One D&D Will Evolve The World’s Premiere RPG in 2024

One D&D Will Evolve The World's Premiere RPG in 2024 2

Don’t call it a new edition—Wizards of the Coast is looking to transcend generations with One D&D, a three-pronged revitalization of Dungeons & Dragons.

Rumours of a new version of Dungeons & Dragons have been swirling for a while now, speculated to be either a Sixth Edition or even a 5.5E. However, the next big thing for the game, as announced today during the Wizards Presents livestream, is One D&D, a threefold evolution and less of a distinct generational gap.

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The first part of this new initiative is a retooling of the game’s base rules and the core rulebooks—the Player’s Handbook, Dungeon Master’s Guide, and Monster Manual—to incorporate years of feedback and fine-tune the mechanics that drive the entire game. The revised books are intended for release in 2024, and until then, players can participate in the playtesting process, starting today. The first packet of this beta material includes new rules for character origins: races, backgrounds, starting languages, and feats.

A similar feedback initiative helped shape Fifth Edition a decade ago, and recent products like Tasha’s Cauldron of Everything and Monsters of the Multiverse have started to incorporate some of these changes to player races. According to lead designer Jeremy Crawford, the intent is to deconstruct the rules, examine playtest responses both from the new material and from the last decade, and reconstruct the game, so it feels like an improved version of the game players currently enjoy, yet is future-proofed for the next decade.

Pre-Fifth Edition playtest packets essentially contained the entire core rules in each iteration, but for One D&D, the packets will be smaller and more focused. These will work in conjunction with existing rules; you can use the first packet to change how you build a character’s race and background, and still use modern adventures.

In this first packet, for instance, the Tiefling race gets rounded out with new legacy options. Now they’ll be able to hail from other Lower Planes with the Abyssal and Chthonic legacies, and use the different innate magic and damage resistance those offer. Their supernal cousins, the Ardlings, are being added to the game as well, with three legacy options of their own corresponding to chaotic good, lawful good, and neutral good alignments.

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Other subtle changes in One D&D will continue the game’s initiative to be more racially sensitive. Ability score bonuses are no longer tied to race, a motion that began with recent books. Tieflings, humans, and many races can also choose to be either Small or Medium, more accurately portraying the range of heights in real-world humans.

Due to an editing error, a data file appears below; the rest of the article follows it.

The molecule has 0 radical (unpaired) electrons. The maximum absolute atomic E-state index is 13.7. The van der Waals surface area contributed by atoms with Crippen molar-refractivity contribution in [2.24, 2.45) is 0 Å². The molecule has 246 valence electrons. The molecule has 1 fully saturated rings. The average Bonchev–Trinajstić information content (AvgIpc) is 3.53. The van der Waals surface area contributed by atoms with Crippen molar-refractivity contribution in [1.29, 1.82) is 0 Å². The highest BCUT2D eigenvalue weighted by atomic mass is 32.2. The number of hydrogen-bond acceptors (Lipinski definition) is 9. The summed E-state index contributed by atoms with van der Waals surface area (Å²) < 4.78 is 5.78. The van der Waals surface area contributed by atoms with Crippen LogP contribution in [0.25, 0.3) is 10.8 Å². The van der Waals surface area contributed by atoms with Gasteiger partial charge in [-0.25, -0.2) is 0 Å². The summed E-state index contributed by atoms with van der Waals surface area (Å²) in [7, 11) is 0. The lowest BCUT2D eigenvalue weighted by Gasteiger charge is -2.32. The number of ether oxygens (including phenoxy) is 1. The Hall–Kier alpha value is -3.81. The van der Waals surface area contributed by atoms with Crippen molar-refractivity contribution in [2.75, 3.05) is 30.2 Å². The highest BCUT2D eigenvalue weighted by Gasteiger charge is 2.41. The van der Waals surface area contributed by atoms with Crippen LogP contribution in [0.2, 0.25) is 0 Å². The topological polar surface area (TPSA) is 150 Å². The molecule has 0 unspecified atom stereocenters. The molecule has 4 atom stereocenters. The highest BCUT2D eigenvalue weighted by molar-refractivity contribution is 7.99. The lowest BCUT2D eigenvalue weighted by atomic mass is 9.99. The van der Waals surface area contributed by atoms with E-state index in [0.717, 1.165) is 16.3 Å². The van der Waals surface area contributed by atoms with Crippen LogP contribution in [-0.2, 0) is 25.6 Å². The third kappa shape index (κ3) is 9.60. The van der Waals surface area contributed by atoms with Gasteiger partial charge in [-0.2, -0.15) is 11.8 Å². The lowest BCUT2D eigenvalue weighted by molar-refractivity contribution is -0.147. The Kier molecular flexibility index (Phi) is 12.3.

Characters’ Backgrounds will see many welcome updates in One D&D. They’ve always been somewhat underwhelming in Fifth Edition, but now will serve as more than a roleplaying seed and a couple proficiencies. They will provide bonuses to two abilities (+2 for one, +1 for another), two skill proficiencies, one tool proficiency, a free feat, and will also be the source of a player’s three spoken languages and starting equipment—although, of course, this could be rebalanced by the time the final product is published. To accompany this shift, existing backgrounds are being expanded and complemented with even more options, alongside tools for players to customize their own.

Feats will also see an overhaul as they become more prevalent in character creation. Many will be repeatable, allowing players to essentially level up or improve those benefits.

Rule changes are the cornerstone of the One D&D initiative, but not the only aspect. The second pillar is integration with the D&D Beyond service. Wizards of the Coast purchased this service from Fandom earlier this year and is wisely bringing it closer into the fold. Digital/physical bundles will be available for new content starting with December’s Dragonlance: Shadow of the Dragon Queen adventure, a change that fans have long requested. It seems these bundles will come at a slightly higher price point, though that shouldn’t come as a surprise.

If you already have a D&D Beyond account, you’ll be able to access the playtest packet today through this redemption page on their website.

The third pillar of the One D&D initiative is a full digital play-space. Third-party tools such as Roll20 and a bevy of fan-made Kickstarter products have existed for a long time, but Wizards of the Coast is bringing their own version, D&D Digital, to the equation. Their goal is ease of use, giving players and Dungeon Masters all the tools they need, at their fingertips.

One D&Amp;D Will Incorporate A Digital Tabletop Tool, Utilizing Unreal Engine, To Bring Adventures To Life And Put Tools At Your Fingertips.
One D&D will incorporate a digital tabletop tool, utilizing Unreal Engine, to bring adventures to life and put tools at your fingertips.

As shown in the reveal trailer, this 3D digital tabletop uses the “tilt-shift camera” to give the feeling of looking at an actual board with miniatures and scenery. They’re utilizing Unreal Engine to, quote, “make it look dope.” DMs will be able to take premade elements and reconfigure them for their own use, and players will be able to customize their character’s appearance. The software looks impressive, and with the advent of D&D Beyond, the prospects are promising.

The dev team at Wizards of the Coast looks at One D&D as building on top of Fifth Edition, and as such, all existing content will be compatible. By the time the revised rulebooks are finished and published, Fifth Edition itself will be ten years old, so it’s a great opportunity to rebalance it—improving the experience for veterans, and making it inviting for newcomers.

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